CQC has upgraded Hinchingbrooke Health Care Trust’s rating from ‘inadequate’ to ‘requires improvement’ but it remains in special measures, plus the rest of today’s news and comment
- Hinchingbrooke rating upgraded to ‘requires improvement’ but stays in special measures
- Majority of CCG leaders believe clinical priorities would lose out if more power handed to health and wellbeing boards
- 40 per cent say they are putting services out to tender because of concerns about competition rules
5.00pm Peter Carter, chief executive and general secretary of the Royal College of Nursing, has commented on the Liberal Democrats new pledge on public sector pay (see earlier this morning).
He said: “A fully independent pay review body is the fairest way to assess pay awards for NHS staff, but nurses will be pleased to see their urgent need for an above inflation pay rise highlighted by politicians.
“The RCN has repeatedly highlighted the yawning gap between nurses’ pay and inflation, which increased throughout the coalition government to the point where nurses are now around 10 per cent worse off in real terms than they were in 2010.
“Frontline NHS staff have kept the NHS going despite increasingly difficult circumstances, and it is their pay that was targeted to save money. Now it is time to play catch up, and for the NHS to pay its staff what they deserve.
“As we approach polling day, the RCN is calling on parties to properly address the key priority of valuing nursing staff. Post election, whichever government is in place must ensure that NHS staff are at the top of the agenda.”
4.50pm Hinchingbrooke (publically operated since the start of this month) has responded to the CQC’s new inspection report.
Here’s what Hisham Abdel-Rahman, Hinchingbrooke’s chief executive, had to say:
“Today’s report from the CQC recognises the ongoing hard work and effort of staff here at Hinchingbrooke to make sure we provide high quality and safe services for all our patients, day and night. I am pleased that our overall rating has improved and that over half of all the areas inspected are now rated as ‘good’.
“The services and areas which were inspected during this limited January inspection have all seen their ratings improve. Those areas which were not inspected, such as whether we were ‘well-led’, continue to reflect their rating from last September. At the time of this inspection, we had completed around one-third of our action plan to address the CQC’s concerns. We have now passed two-thirds of our milestones and have a firm plan in place to resolve all outstanding issues as soon as possible.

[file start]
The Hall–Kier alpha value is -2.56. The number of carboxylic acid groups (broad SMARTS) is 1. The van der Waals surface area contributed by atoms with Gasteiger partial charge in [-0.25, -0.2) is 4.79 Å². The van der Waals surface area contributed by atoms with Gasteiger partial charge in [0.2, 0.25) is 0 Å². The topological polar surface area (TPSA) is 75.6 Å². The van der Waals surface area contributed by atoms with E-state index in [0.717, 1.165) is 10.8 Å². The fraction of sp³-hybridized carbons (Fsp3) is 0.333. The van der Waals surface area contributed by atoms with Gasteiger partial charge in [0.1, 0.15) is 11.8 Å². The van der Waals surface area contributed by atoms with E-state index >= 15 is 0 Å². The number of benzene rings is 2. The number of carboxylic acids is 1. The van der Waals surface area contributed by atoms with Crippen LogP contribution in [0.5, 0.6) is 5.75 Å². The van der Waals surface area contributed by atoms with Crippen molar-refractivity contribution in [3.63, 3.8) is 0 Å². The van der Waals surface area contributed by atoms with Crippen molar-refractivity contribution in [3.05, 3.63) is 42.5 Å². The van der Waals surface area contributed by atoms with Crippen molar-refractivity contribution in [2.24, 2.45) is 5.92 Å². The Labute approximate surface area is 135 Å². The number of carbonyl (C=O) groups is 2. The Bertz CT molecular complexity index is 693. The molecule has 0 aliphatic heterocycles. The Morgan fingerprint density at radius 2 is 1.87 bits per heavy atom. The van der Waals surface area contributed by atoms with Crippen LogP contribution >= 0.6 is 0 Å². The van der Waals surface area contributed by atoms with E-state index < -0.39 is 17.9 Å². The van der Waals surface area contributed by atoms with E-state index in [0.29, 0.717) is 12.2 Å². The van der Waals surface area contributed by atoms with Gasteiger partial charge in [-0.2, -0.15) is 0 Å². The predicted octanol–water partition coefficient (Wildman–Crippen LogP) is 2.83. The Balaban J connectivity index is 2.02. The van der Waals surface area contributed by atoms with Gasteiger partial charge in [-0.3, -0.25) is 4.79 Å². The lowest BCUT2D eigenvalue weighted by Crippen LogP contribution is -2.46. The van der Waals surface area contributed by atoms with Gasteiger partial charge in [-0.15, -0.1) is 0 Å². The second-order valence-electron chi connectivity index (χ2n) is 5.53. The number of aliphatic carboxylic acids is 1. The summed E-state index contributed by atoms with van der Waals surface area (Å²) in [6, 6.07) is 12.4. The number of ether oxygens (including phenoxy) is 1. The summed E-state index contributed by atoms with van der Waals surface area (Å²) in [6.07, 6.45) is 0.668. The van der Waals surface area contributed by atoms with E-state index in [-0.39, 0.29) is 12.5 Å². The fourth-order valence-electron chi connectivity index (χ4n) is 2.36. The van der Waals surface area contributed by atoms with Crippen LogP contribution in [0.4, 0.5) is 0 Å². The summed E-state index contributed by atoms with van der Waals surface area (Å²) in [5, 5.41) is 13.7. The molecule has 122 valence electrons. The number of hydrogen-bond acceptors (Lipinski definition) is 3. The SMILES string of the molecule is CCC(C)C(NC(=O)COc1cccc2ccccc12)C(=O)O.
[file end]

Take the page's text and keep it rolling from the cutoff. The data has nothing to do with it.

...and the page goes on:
“We are absolutely committed to becoming one of the top-ten NHS district general hospitals in the country. To do this, we must continue to improve in many areas, not simply to address the concerns of the CQC, but so ‘good’ becomes a minimum and ‘excellent’ becomes the standard. We appreciate the ongoing support of the Trust Development Authority, local partners and our community during this time.”
3.22pm Here’s the story, so far, on the re-grading of Hinchingingbrooke Health Care Trust from ‘inadequate’ to ‘requires improvement’ after a follow up inspection: Hinchingbrooke rating upgraded following re-inspection
The Care Quality Commission has upgraded Hinchingbrooke Health Care Trust’s rating from ‘inadequate’ to ‘requires improvement’ - but it remains in special measures.
The improved rating is based on a follow-up inspection the regulator carried out shortly before it published a highly critical report on the trust in January.
Hinchingbrooke was until the beginning of this month the only trust in the country to be operated by a private company – Circle. It returned to the NHS on 1 April.
The CQC carried out its original inspection in September 2014 and published its first report for the trust on 9 January 2015, rating it as inadequate and recommending that it be placed in special measures.
During their September inspection the CQC highlighted “serious concerns” with the trust and asked it to make improvements.
It then returned to re-inspect the trust on 2 January to “check on progress with those improvements”. At the time of the CQC’s inspection the trust was still
being run by Circle.
2.58pm CQC chief inspector of hospitals Sir Mike Richards, has also issued a statement on the regulator’s decision to upgrade Hinchingbrooke’s rating from “inadequate” to “requires improvement”.
Sir Mike said: “When we returned to inspect Hinchingbrooke Health Care Trust we found a number of improvements had been made on the Apple Tree and Juniper Wards, at Hinchingbrooke Hospital.
“We were pleased the trust had acted swiftly to make improvements to these wards and to safety in the emergency department. However, these changes need to be sustained and embedded.
“I am not recommending the trust comes out of special measures at this stage and our inspectors will return to check on what further improvements have been made at a later date.
“The trust is being supported by the Trust Development Authority with regard to its programme of improvement and CQC is also in regular contact with the TDA as it continues its monitoring of the trust.
“The trust knows what it needs to do to make further improvements and ensure those already made are maintained.”